Matter of Heamon

Annotate this Case

622 N.E.2d 484 (1993)

In the matter of Theresa M. Heamon.

No. 20S00-9106-DI-425.

Supreme Court of Indiana.

October 21, 1993.

*485 John Roper, South Bend, for respondent.

Jeffrey D. Todd, Staff Atty., Indianapolis, for The Indiana Supreme Court Disciplinary Com'n.

PER CURIAM.

The Respondent, Theresa M. Heamon, was charged in a three-count Amended Verified Complaint for Disciplinary Action with several violations of the Rules of Professional Conduct for Attorneys at Law. A hearing officer appointed pursuant to Admission and Discipline Rule 23 heard the evidence and tendered his findings of fact and conclusions of law, finding violations of the Rules of Professional Conduct under the first two counts, and dismissing the third count. Respondent petitioned for review, challenging the hearing officer's findings and conclusions as to Count I. The parties have fully briefed their positions.

This Court's review of disciplinary cases is de novo, and we examine all matters presented. Matter of Young (1989), Ind., 546 N.E.2d 819. Our review encompasses the hearing officer's report as well as the entire record tendered in the case. The hearing officer's findings and conclusions, being products of direct observation of witnesses, are correspondingly afforded emphasis. Matter of Smith (1991), Ind., 588 N.E.2d 1268. However, this Court remains the ultimate factfinder and arbiter of misconduct and sanction. Matter of Levinson (1992), Ind., 604 N.E.2d 599; Matter of Smith (1991), Ind., 579 N.E.2d 450. To support a finding of misconduct, this Court must be satisfied that such is based on clear and convincing evidence. Matter of Oliver (1986), Ind., 493 N.E.2d 1237. Respondent's objections to the hearing officer's findings and conclusions will be resolved within the context of this review process.

Count I.

Upon review of all matters submitted before us, this Court finds that, at all times relevant to the incidents herein, Respondent was a part-time public defender and also maintained a private law practice in Elkhart, Indiana.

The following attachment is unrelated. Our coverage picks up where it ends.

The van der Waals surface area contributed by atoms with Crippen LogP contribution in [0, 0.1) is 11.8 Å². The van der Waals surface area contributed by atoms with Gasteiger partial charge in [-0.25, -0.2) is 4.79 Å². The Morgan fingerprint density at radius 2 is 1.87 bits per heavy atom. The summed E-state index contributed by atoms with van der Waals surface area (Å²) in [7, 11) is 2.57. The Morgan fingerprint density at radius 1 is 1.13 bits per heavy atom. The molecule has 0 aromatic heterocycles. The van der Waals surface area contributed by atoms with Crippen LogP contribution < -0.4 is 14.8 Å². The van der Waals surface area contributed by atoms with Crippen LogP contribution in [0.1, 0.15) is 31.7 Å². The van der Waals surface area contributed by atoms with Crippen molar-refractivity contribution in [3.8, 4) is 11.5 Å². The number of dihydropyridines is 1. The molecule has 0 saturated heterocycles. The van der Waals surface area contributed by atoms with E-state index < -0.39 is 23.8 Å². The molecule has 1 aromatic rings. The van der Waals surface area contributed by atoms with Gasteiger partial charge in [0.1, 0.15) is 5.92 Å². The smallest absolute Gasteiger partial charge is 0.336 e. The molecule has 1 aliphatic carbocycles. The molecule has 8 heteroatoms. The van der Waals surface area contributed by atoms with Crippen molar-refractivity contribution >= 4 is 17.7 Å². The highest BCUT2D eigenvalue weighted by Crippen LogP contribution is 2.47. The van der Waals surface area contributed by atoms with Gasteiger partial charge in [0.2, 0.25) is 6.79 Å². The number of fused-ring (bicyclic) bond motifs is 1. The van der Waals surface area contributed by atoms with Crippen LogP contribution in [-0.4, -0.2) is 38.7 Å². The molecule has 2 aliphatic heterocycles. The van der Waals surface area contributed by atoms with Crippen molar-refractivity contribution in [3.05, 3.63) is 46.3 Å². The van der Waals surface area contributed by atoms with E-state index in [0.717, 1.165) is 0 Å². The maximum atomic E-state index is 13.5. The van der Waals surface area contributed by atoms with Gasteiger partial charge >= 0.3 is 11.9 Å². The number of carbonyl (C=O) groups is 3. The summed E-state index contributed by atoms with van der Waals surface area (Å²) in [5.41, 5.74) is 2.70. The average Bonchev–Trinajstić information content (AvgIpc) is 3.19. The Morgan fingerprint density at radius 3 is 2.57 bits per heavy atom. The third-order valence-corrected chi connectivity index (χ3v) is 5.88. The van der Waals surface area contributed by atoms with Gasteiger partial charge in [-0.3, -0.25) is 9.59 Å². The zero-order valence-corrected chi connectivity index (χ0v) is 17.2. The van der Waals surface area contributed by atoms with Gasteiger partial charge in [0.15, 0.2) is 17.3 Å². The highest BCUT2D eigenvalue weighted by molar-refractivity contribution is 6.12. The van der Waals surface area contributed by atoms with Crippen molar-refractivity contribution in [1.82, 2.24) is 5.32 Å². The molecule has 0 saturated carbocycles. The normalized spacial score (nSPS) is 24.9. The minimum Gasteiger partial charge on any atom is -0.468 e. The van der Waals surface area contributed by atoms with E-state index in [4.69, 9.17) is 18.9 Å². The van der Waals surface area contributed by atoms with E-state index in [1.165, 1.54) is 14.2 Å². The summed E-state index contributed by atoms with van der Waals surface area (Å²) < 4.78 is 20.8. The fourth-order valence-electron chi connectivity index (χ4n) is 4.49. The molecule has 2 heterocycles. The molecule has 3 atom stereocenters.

On October 30, 1989, Respondent agreed to represent Brenda Burris Hout ("Burris") in the dissolution of her marriage. Initially, Respondent set her fee at $350.00, plus $47.00 for filing costs. However, the record reflects dispute as to the fee ultimately agreed upon. The hearing officer concluded that a fee of $250.00 plus filing costs was agreed to after Respondent learned there were no contested matters between Burris and her husband.

At the end of their October 30 meeting, Burris paid Respondent $46.00, and received from Respondent a receipt evidencing payment and indicating a $251.00 balance due. On November 6, 1989, Burris signed a dissolution petition Respondent had prepared, paid Respondent $251.00, and received a receipt evidencing payment and indicating no further balance due. Respondent told Burris that she would file the *486 petition in the appropriate Michigan court the following Monday and that the marriage could be dissolved as soon as 60 days after the filing date.

On December 1, 1989, Burris became concerned after learning her husband had not received service of the dissolution petition. She telephoned Respondent at her private office, leaving a message on the answering machine requesting a return call. Respondent failed to return the call. During the next several weeks, Burris attempted repeatedly, and without success, to reach Respondent by telephone at her private practice. She tried once to reach Respondent at the public defender's office.

In December, 1989, Burris contacted Lois Thompson, a paralegal, and told her of her difficulty in contacting Respondent. Thompson agreed to try to contact Respondent and left a message on Respondent's answering machine in early January, 1990. Respondent returned the call, and, according to Thompson, indicated that the petition had been filed and that she would telephone Burris the following day. Burris waited for a call from Respondent, but none came. Respondent testified that she tried unsuccessfully to reach Burris by telephone several times after speaking to Thompson.

On January 15, 1990, Burris left a message on Respondent's answering machine indicating that she no longer desired Respondent's services and demanding return of the fees she had paid. Respondent failed to return the call or refund any portion of the fees. Respondent never filed a petition for dissolution on behalf of Burris.